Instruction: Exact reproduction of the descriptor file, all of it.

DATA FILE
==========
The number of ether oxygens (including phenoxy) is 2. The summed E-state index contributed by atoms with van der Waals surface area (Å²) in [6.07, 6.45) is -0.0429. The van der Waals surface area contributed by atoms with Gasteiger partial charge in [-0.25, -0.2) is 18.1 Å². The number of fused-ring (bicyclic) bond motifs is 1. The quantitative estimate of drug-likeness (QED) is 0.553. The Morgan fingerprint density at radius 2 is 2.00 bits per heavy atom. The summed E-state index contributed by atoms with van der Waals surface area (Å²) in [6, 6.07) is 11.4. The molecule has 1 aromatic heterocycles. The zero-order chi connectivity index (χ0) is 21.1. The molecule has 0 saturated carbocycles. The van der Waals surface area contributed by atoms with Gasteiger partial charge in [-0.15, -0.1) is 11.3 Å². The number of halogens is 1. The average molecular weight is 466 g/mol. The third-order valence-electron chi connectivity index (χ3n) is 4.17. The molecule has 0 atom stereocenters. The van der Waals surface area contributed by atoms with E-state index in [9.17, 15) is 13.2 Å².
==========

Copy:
The number of ether oxygens (including phenoxy) is 2. The summed E-state index contributed by atoms with van der Waals surface area (Å²) in [6.07, 6.45) is -0.0429. The van der Waals surface area contributed by atoms with Gasteiger partial charge in [-0.25, -0.2) is 18.1 Å². The number of fused-ring (bicyclic) bond motifs is 1. The quantitative estimate of drug-likeness (QED) is 0.553. The Morgan fingerprint density at radius 2 is 2.00 bits per heavy atom. The summed E-state index contributed by atoms with van der Waals surface area (Å²) in [6, 6.07) is 11.4. The molecule has 1 aromatic heterocycles. The zero-order chi connectivity index (χ0) is 21.1. The molecule has 0 saturated carbocycles. The van der Waals surface area contributed by atoms with Gasteiger partial charge in [-0.15, -0.1) is 11.3 Å². The number of halogens is 1. The average molecular weight is 466 g/mol. The third-order valence-electron chi connectivity index (χ3n) is 4.17. The molecule has 0 atom stereocenters. The van der Waals surface area contributed by atoms with E-state index in [9.17, 15) is 13.2 Å².